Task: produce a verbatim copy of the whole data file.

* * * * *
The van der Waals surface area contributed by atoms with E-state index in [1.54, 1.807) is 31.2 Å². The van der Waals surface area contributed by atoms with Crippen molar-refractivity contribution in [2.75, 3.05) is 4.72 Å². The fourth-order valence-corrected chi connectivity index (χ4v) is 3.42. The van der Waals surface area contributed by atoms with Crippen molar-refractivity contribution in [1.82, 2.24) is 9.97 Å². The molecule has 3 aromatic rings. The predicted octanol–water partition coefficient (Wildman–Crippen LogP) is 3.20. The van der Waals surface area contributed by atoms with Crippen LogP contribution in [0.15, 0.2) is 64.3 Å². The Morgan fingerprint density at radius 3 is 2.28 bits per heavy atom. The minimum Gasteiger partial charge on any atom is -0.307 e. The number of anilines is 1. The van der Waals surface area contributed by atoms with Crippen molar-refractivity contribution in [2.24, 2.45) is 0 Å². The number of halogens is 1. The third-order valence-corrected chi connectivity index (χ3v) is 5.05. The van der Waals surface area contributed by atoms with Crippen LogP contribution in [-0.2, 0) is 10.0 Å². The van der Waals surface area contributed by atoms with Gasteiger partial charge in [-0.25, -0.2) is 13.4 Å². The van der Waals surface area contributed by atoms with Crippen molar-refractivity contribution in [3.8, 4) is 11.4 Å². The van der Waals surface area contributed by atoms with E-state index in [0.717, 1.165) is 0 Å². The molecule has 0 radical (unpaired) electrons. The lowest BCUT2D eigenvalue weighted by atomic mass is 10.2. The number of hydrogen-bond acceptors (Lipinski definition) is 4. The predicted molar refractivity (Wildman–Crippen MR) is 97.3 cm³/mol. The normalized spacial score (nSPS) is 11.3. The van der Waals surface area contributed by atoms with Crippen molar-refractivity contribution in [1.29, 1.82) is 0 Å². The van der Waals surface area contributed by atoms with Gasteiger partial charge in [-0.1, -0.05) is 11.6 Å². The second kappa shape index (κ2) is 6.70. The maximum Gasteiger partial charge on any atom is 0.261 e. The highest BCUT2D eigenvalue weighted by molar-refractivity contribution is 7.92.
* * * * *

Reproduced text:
The van der Waals surface area contributed by atoms with E-state index in [1.54, 1.807) is 31.2 Å². The van der Waals surface area contributed by atoms with Crippen molar-refractivity contribution in [2.75, 3.05) is 4.72 Å². The fourth-order valence-corrected chi connectivity index (χ4v) is 3.42. The van der Waals surface area contributed by atoms with Crippen molar-refractivity contribution in [1.82, 2.24) is 9.97 Å². The molecule has 3 aromatic rings. The predicted octanol–water partition coefficient (Wildman–Crippen LogP) is 3.20. The van der Waals surface area contributed by atoms with Crippen LogP contribution in [0.15, 0.2) is 64.3 Å². The Morgan fingerprint density at radius 3 is 2.28 bits per heavy atom. The minimum Gasteiger partial charge on any atom is -0.307 e. The number of anilines is 1. The van der Waals surface area contributed by atoms with Crippen molar-refractivity contribution in [2.24, 2.45) is 0 Å². The number of halogens is 1. The third-order valence-corrected chi connectivity index (χ3v) is 5.05. The van der Waals surface area contributed by atoms with Crippen LogP contribution in [-0.2, 0) is 10.0 Å². The van der Waals surface area contributed by atoms with Gasteiger partial charge in [-0.25, -0.2) is 13.4 Å². The van der Waals surface area contributed by atoms with Crippen molar-refractivity contribution in [3.8, 4) is 11.4 Å². The van der Waals surface area contributed by atoms with E-state index in [0.717, 1.165) is 0 Å². The molecule has 0 radical (unpaired) electrons. The lowest BCUT2D eigenvalue weighted by atomic mass is 10.2. The number of hydrogen-bond acceptors (Lipinski definition) is 4. The predicted molar refractivity (Wildman–Crippen MR) is 97.3 cm³/mol. The normalized spacial score (nSPS) is 11.3. The van der Waals surface area contributed by atoms with Crippen molar-refractivity contribution in [1.29, 1.82) is 0 Å². The van der Waals surface area contributed by atoms with Gasteiger partial charge in [-0.1, -0.05) is 11.6 Å². The second kappa shape index (κ2) is 6.70. The maximum Gasteiger partial charge on any atom is 0.261 e. The highest BCUT2D eigenvalue weighted by molar-refractivity contribution is 7.92.